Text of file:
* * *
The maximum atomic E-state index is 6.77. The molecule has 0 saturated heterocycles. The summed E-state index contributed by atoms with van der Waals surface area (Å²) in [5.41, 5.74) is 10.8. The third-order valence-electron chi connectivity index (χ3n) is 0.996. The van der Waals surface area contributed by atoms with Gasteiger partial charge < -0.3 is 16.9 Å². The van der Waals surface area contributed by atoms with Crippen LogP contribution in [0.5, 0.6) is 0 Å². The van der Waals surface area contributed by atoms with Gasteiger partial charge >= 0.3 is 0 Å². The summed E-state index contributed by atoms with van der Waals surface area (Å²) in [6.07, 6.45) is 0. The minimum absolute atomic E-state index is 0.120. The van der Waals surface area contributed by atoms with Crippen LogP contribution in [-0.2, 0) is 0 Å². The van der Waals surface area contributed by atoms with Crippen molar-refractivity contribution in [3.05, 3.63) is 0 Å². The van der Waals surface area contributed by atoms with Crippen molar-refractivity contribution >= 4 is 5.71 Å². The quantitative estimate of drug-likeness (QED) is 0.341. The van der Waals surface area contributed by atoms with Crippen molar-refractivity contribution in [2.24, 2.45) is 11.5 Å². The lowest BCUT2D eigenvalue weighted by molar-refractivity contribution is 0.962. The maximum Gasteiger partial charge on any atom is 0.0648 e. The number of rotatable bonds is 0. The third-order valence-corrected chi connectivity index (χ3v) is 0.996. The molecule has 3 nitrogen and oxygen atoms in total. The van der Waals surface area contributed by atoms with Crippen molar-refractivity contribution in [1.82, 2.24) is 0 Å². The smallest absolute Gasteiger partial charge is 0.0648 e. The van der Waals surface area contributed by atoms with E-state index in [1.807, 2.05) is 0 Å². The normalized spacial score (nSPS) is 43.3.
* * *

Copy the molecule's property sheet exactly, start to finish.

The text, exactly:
The maximum atomic E-state index is 6.77. The molecule has 0 saturated heterocycles. The summed E-state index contributed by atoms with van der Waals surface area (Å²) in [5.41, 5.74) is 10.8. The third-order valence-electron chi connectivity index (χ3n) is 0.996. The van der Waals surface area contributed by atoms with Gasteiger partial charge < -0.3 is 16.9 Å². The van der Waals surface area contributed by atoms with Crippen LogP contribution in [0.5, 0.6) is 0 Å². The van der Waals surface area contributed by atoms with Gasteiger partial charge >= 0.3 is 0 Å². The summed E-state index contributed by atoms with van der Waals surface area (Å²) in [6.07, 6.45) is 0. The minimum absolute atomic E-state index is 0.120. The van der Waals surface area contributed by atoms with Crippen LogP contribution in [-0.2, 0) is 0 Å². The van der Waals surface area contributed by atoms with Crippen molar-refractivity contribution in [3.05, 3.63) is 0 Å². The van der Waals surface area contributed by atoms with Crippen molar-refractivity contribution >= 4 is 5.71 Å². The quantitative estimate of drug-likeness (QED) is 0.341. The van der Waals surface area contributed by atoms with Crippen molar-refractivity contribution in [2.24, 2.45) is 11.5 Å². The lowest BCUT2D eigenvalue weighted by molar-refractivity contribution is 0.962. The maximum Gasteiger partial charge on any atom is 0.0648 e. The number of rotatable bonds is 0. The third-order valence-corrected chi connectivity index (χ3v) is 0.996. The molecule has 3 nitrogen and oxygen atoms in total. The van der Waals surface area contributed by atoms with Crippen molar-refractivity contribution in [1.82, 2.24) is 0 Å². The smallest absolute Gasteiger partial charge is 0.0648 e. The van der Waals surface area contributed by atoms with E-state index in [1.807, 2.05) is 0 Å². The normalized spacial score (nSPS) is 43.3.